These models have recently been applied in mould risk evaluation. The risk of mould growth when adding interior thermal insulation to a log wall in a cold climate was analysed by Alev and Kalamees [25]. Almeida and Barreira [26] selected critical locations of a gymnasium envelope and monitored superficial temperature and relative humidity during 4 months. The results were used as inputs for comparing the mould growth models. Gradeci et al. [27] proposed a probabilistic-based methodology to assess the performance of façade constructions against mould growth. The methodology takes into account uncertainties related to the biological phenomenon, the climate exposure, and the material properties and integrates several mould growth models in a combined outcome.

Although there are existing studies that use and compare the updated VTT and the Biohygrothermal models, no detailed information exists about their application to Mediterranean countries. In fact, in southern European countries, not only the exterior climate has specific particularities but also the interior climate is much more dependent on exterior conditions as no heating habits exist and “adventitious ventilation” is a common strategy. The main objective of this paper is to present the results of a sensitivity analysis to evaluate mould risk in a wall, using a probabilistic approach based on Monte Carlo simulation.

2. Methodology

In this work, a sensitivity analysis of the updated VTT and the Biohygrothermal models was made. Three parameters were assessed, coating material, orientation, and the existence of a layer with thermal insulation characteristics, resulting in 12 cases analysed (3 coatings, 2 orientations, and existence or not of thermal insulation). The main aim of the analysis was to evaluate the influence of these three parameters on mould growth. Additionally, a comparison between the results produced by each model was attempted.

The coating materials were selected according to the most common Portuguese construction practices and taking into account the substrate classes in the Biohygrothermal model (Classes I and II) and the sensitivity classes in the updated VTT model (very sensitive, sensitive, and medium resistant), in order to obtain at least one material representative of each group. Table 1 describes the sensitivity class and type of substrate in which each coating material is included.

Table 1: Selected materials and their classification according to the updated VTT and biohygrothermal models.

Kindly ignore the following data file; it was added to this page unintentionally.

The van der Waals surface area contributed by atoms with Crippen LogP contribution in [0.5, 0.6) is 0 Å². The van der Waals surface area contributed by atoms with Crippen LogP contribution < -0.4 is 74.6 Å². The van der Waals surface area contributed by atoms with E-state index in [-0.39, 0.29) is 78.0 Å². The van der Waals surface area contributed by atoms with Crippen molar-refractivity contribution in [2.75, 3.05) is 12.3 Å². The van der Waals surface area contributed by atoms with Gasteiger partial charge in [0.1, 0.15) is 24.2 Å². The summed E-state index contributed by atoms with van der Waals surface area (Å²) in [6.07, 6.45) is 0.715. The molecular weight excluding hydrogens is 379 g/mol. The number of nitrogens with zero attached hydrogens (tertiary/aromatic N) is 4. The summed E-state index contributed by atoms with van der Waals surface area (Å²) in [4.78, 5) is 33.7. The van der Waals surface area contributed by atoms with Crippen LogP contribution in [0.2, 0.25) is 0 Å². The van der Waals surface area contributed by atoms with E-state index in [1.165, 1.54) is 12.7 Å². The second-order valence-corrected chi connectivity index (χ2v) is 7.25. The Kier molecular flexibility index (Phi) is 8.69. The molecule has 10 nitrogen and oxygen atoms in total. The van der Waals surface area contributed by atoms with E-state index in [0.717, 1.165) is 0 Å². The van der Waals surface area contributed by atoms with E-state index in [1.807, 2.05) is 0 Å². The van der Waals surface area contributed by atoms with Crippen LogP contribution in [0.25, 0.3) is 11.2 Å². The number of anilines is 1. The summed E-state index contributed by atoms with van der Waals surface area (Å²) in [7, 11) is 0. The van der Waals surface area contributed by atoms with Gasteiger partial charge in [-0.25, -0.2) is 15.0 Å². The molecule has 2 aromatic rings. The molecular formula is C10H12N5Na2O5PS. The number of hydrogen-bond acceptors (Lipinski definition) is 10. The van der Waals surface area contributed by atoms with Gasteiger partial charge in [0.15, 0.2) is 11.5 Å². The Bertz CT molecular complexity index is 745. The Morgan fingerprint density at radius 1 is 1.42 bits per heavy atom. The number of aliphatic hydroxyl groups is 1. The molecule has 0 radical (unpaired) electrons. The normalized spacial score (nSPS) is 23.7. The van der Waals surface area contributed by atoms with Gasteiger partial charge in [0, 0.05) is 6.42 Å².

Surface hygrothermal conditions are also fundamental for mould growth. These conditions depend essentially on the interior climate, whose variability is highly dependent on the actions and behaviours of the users [28, 29]. In this work, a probabilistic approach was used to evaluate the effect of indoor climate (air temperature and relative humidity). The base case for the interior climate was established in accordance with the typical fluctuation of the interior air temperature and relative humidity on a Portuguese dwelling (black line in Figure 1).

Figure 1: Typical fluctuation of the interior air (black line) and indoor climates used in the hygrothermal simulations: (a) temperature; (b) relative humidity.

After defining a base case, the Monte Carlo method was used to generate 200 new scenarios (Figure 1) assuming a normal distribution for the air temperature and relative humidity and a standard deviation of 20%. The Latin hypercube sampling (LHS) algorithm was selected for the number generation because it provides good convergence of parameter space when compared to the simple random sampling. Each of the scenarios was then applied to the 12 case studies (wall configurations), and a total of 2400 one-dimensional hygrothermal simulations were carried out using WUFI 1D, since both mould growth models require the superficial temperature and relative humidity as input. The simulations were carried out for a one-year period. Figure 2 presents schematically the methodology that was used and the cases Id.

Figure 2: Methodology and cases Id.

The exterior climate was the one of Porto (Portugal), generated by the commercial software Meteonorm in an hourly base [30] (Table 2). Table 3 presents the materials’ main properties used in the hygrothermal simulations, where e is the layer thickness (m), γ is the bulk density (kg/m³), ξ is the porosity (m3/m3), Cdry is the specific heat capacity of the dry material (J/kg·K), λdry is the thermal conductivity of the dry material (W/m·K), and µ is the water vapour diffusion resistance factor (−). A schematic representation of the wall section can be found in Figure 3.

Table 2: Porto climate (generated by Meteonorm 6.0).
Table 3: Material properties used in the hygrothermal simulations.
Figure 3: Schematic representation of the wall section.

3. Hygrothermal Simulations